Three primary tools can be used to increase accountability:
- business plans that lay out how the public agency intends to meet its mandate;
- annual reports that indicate what the public agency has done to advance its mandate, whether it has met its targets and progress towards intended outcomes; and
- audit processes.
These tools will allow the governing body to know how the public agency is operating and will also provide the minister and the public with key indicators of public agency's performance. The minister can hold the public agency accountable for how it has exercised its responsibilities.
In many cases, agencies are already preparing business plans and annual reports, as well as conducting audits in ways that meet their particular needs. The Public Agency Secretariat will continue to work towards sharing leading practices related to the range of accountability tools and their applicability to various types of public agencies.
A business plan is a document produced annually that contains the public agency's plans for a set of upcoming fiscal years (usually three years). It lists anticipated outcomes, sets targets and outlines high-level performance indicators. Public agencies that make financial decisions must include financial targets and plans. Other details contained in the business plan will depend on the individual public agency and any legislated requirements. The business plan must be submitted to the responsible minister on a timeline determined in the mandate and roles document. Public agencies are also encouraged to make these documents publicly available.
An annual report is a yearly document that details what was achieved during the previous year against the current business plan. It provides information on whether the targets, indicators and outcomes were achieved. Financial statements must be included for public agencies that make financial decisions. The annual report must be submitted to the responsible minister and must also be publicly available to Albertans.
Ensuring that an agency's financial matters are managed effectively is integral to good governance. Financial audits exist to add credibility that a public agency's financial statements fairly represent the organization's position and performance. Transparent audit processes allow the government, regulators, other levels of government, private corporations, employees and the general public to be confident the financial statements are accurate.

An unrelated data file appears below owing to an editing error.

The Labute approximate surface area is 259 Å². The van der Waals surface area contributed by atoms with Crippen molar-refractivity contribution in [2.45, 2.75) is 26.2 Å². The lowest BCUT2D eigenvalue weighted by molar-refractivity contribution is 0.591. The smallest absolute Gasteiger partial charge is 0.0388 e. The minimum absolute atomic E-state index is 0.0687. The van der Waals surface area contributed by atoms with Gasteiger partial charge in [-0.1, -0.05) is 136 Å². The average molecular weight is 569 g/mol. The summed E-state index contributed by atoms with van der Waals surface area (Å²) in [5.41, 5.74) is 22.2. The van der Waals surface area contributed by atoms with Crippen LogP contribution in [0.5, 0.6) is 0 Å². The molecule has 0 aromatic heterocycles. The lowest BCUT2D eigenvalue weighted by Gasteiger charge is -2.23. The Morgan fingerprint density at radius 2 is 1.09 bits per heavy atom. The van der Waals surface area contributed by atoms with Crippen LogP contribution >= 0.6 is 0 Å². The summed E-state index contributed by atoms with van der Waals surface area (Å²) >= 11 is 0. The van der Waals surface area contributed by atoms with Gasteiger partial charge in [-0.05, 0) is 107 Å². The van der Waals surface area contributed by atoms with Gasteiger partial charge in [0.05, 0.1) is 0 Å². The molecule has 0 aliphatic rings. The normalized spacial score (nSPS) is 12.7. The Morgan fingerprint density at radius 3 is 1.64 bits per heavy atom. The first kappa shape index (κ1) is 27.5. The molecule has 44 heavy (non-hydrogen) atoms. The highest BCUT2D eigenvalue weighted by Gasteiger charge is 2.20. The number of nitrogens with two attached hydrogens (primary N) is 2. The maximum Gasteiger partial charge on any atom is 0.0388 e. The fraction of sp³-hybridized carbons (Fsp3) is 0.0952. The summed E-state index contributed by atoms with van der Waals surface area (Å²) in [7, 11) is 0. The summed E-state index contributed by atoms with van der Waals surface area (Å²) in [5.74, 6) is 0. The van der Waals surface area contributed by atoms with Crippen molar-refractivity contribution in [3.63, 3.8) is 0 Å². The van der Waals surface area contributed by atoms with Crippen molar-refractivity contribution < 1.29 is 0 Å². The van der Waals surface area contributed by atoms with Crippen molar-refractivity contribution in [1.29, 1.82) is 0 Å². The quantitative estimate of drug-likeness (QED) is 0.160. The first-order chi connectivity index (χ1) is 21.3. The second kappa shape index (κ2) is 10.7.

An individual public agency's requirement for, and level of, auditing will depend on a number of factors, including:
- the mandate;
- the financial, organizational and reporting structures;
- its ability to hold capital assets;
- its ability to incur financial liabilities or enter into other commitments (e.g. through borrowing or making loans);
- its ability to enter into legal agreements with other parties; and
- revenues and/or expenditures that may be material to the operations of the government.
Beyond these audit requirements, a public agency may also be audited at the request of the minister.
Enterprise Risk Management
Enterprise risk management (ERM) is defined as a continuous, proactive and systematic process to understand, manage and communicate risk from an organization-wide perspective.
Enterprise Risk Management Framework
The Enterprise Risk Management Framework (and Reference Guide) for Government of Alberta departments establishes common principles of enterprise risk management and provides a means to assess the level of implementation of enterprise risk management processes in each department.
Enterprise Risk Management Framework (PDF, 0.4 MB)
Reference Guide (PDF, 0.4 MB)
Other Established ERM Frameworks
- Committee of Sponsoring Organizations of the Treadway Commission (COSO)
- American Institute of Certified Public Accountants (AICPA)
- Her Majesty's Treasury
- Government of Western Australia